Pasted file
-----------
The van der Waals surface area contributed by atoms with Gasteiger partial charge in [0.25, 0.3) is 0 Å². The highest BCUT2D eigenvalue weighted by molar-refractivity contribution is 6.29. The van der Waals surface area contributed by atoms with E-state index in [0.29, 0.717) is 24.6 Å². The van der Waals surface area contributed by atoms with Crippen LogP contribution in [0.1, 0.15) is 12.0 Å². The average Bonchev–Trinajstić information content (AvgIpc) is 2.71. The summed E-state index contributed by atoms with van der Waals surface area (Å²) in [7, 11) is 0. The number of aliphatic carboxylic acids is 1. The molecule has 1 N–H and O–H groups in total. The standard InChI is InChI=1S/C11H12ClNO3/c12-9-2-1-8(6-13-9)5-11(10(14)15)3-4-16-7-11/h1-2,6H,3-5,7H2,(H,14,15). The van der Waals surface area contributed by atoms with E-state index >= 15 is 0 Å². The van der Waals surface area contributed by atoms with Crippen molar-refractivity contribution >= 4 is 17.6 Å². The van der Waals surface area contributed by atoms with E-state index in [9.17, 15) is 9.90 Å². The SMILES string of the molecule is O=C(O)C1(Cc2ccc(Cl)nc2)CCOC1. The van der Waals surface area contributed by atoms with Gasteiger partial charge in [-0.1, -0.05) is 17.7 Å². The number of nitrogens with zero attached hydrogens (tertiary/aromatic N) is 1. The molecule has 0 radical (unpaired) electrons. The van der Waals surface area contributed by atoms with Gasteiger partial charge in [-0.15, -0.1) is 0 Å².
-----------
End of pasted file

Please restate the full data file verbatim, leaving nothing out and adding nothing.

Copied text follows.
The van der Waals surface area contributed by atoms with Gasteiger partial charge in [0.25, 0.3) is 0 Å². The highest BCUT2D eigenvalue weighted by molar-refractivity contribution is 6.29. The van der Waals surface area contributed by atoms with E-state index in [0.29, 0.717) is 24.6 Å². The van der Waals surface area contributed by atoms with Crippen LogP contribution in [0.1, 0.15) is 12.0 Å². The average Bonchev–Trinajstić information content (AvgIpc) is 2.71. The summed E-state index contributed by atoms with van der Waals surface area (Å²) in [7, 11) is 0. The number of aliphatic carboxylic acids is 1. The molecule has 1 N–H and O–H groups in total. The standard InChI is InChI=1S/C11H12ClNO3/c12-9-2-1-8(6-13-9)5-11(10(14)15)3-4-16-7-11/h1-2,6H,3-5,7H2,(H,14,15). The van der Waals surface area contributed by atoms with E-state index >= 15 is 0 Å². The van der Waals surface area contributed by atoms with Crippen molar-refractivity contribution >= 4 is 17.6 Å². The van der Waals surface area contributed by atoms with E-state index in [9.17, 15) is 9.90 Å². The SMILES string of the molecule is O=C(O)C1(Cc2ccc(Cl)nc2)CCOC1. The van der Waals surface area contributed by atoms with Gasteiger partial charge in [-0.1, -0.05) is 17.7 Å². The number of nitrogens with zero attached hydrogens (tertiary/aromatic N) is 1. The molecule has 0 radical (unpaired) electrons. The van der Waals surface area contributed by atoms with Gasteiger partial charge in [-0.15, -0.1) is 0 Å².